In English, desires, needs and preferences can be phrased in a variety of ways: I wish you would eat, I want you to go, I wish that you would move your car... but here is a structure you will often see in Italian:
Desire/need/preference/wish... + che + usually subjunctive
- Voglio che tu mi dica la verità/I want you to tell me the truth
- Spero che la volpe vada via/I hope the wolf goes away
- Pensiamo che non sia giusto/We think it isn't right
Think of che as a marker. That doesn't always show up in the English equivalents, but in Italian that is how you know something uncertain and most likely the subjunctive will follow.
This che business does change if the hopes and desires are for yourself...
- Lui vuole andarsene/He wants to go
- Io spero di vincere/I hope I win
- Noi pensiamo di essere i migliori/We think we are the best
- Mia madre preferisce bere caffè/My mother prefers drinking coffee
In my opinion DL has caused a great deal of confusion here by giving students a sentence that requires the subjunctive long before there is a clear explanation of this structure. They should change this sentence And while I'm at it,, they are also sowing confusion by mixing the use of e and ed with no explanation or rule to guide the students.. In both cases the discussions show considerable bewilderment..
The subjunctive is being used here! It is called Congiuntivo, and the conjugation is Mangi for TU, just the same as it would be in the present. http://www.italian-verbs.com/verbi-italiani/coniugazione.php?id=5931
others have pointed it out, but i thought i'd reply to you. romance languages do not use the same sentence structure as English in this case. what you'd say as "i want you to do something" (do being infinitive) in Romance would normally be "i want that you do something" (do being subjunctive). only in this case it happens the subjunctive is similar to simple present.
It's just a matter of what comes after it, really. This happens in all of French, Portuguese, Spanish, etc. In Italian, we can add a degree of separation to the expressions, however. If you wanted to say "I want what you want" you'd use "ciò che" or "quello che." Ask a native Italophone and they will often they you that you can use whichever sounds best for you or in the sentence, but that they mean the same and can thus be used interchangeably.
Heads up: mangi is a subjunctive form verb here, and its form happens to be the same as its indicative form.
People don't really need much grammar for their own language. If you grow up in a household that uses the standard dialect (whatever that may be) well, you know all the rules before your first grammar class, even if you couldn't verbalize them. But when you are studying another language you need at least the basic vocabulary to discuss the differences in the rules. In the scheme of the world's 1600+ languages, Italian and English are rather closely related as languages on close branches of the same tree, but there are striking differences. To the extent you can dissect and categorize the differences, you will find them easier to internalize. Of course nothing replaced lots of exposure in making what is right sound right.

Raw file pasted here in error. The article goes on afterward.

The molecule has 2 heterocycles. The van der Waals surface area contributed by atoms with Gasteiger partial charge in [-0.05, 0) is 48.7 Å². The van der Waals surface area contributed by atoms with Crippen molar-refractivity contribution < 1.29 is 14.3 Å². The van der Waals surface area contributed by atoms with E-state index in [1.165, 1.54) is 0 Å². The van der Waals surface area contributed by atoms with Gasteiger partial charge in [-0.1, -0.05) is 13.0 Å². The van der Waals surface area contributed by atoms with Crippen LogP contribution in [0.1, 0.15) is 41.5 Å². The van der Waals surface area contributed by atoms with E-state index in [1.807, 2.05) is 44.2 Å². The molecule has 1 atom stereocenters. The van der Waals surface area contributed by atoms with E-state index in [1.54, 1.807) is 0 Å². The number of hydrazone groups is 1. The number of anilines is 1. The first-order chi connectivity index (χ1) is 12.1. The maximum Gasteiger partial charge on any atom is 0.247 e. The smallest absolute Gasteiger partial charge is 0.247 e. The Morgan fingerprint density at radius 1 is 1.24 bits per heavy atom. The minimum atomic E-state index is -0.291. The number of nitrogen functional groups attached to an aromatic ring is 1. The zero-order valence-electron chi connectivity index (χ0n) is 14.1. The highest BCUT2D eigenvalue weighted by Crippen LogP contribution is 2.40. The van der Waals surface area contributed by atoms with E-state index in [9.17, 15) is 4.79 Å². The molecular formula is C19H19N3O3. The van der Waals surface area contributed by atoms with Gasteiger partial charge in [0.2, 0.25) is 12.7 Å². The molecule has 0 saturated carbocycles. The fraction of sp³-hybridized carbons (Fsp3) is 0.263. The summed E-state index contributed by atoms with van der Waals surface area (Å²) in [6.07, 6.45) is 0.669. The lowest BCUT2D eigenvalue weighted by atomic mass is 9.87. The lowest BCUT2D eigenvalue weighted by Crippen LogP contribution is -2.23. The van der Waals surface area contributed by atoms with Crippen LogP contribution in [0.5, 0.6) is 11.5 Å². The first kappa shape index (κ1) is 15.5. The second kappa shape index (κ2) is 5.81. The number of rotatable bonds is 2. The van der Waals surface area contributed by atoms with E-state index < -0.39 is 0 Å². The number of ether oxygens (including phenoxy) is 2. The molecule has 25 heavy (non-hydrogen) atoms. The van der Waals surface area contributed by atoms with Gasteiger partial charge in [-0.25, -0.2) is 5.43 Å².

If you make good use of Google or whatever search engine you like, it should help you. I am going to run down the basic definitions of the terms you identified, but googling simply "The Italian subjunctive" or "Italian imperative" most of the links would provide a simple definition of the term in general before looking at Italian examples. If you can phrase a query, you can gets lots of different approaches to the answer.
The subjunctive mood has only a small vestige in English, so your English grammar wouldn't have helped here much. The easiest place to see the subjunctive is with the verb wish. I wish there were more. The past subjunctive often talks about a contrary to fact situation. If I were rich... You know I am not from this. The present subjunctive just introduced doubt.
In Italian, the formal you uses capitalized versions of third person forms for the formal you. Third person pronouns are generally he/she/it (singular) and they (plural). So you can have essentially a third person imperative (command) for the formal you. But it is my impression that Modern Italian uses its formal address much less than other European languages, depending on where you are in Italy.
This is not a set expression. Whatever situation you might imagine for the English sentence, it would be the same. The scenario I just came up with
Tutti i miei dottori mi dicono che mangio troppa carne rossa. Ovviamente. (Loro) vogliono che tu mangi pesce. All my doctors tell me that I eat too much red meat. Of course. They want you to eat fish.
But as I said the point is not the actual "message" itself. It's how all the individual elements form together to carry that message that Duo is trying to teach. With this pattern you can construct many sentences. My husband wants me to get a job. His boss wants them to move.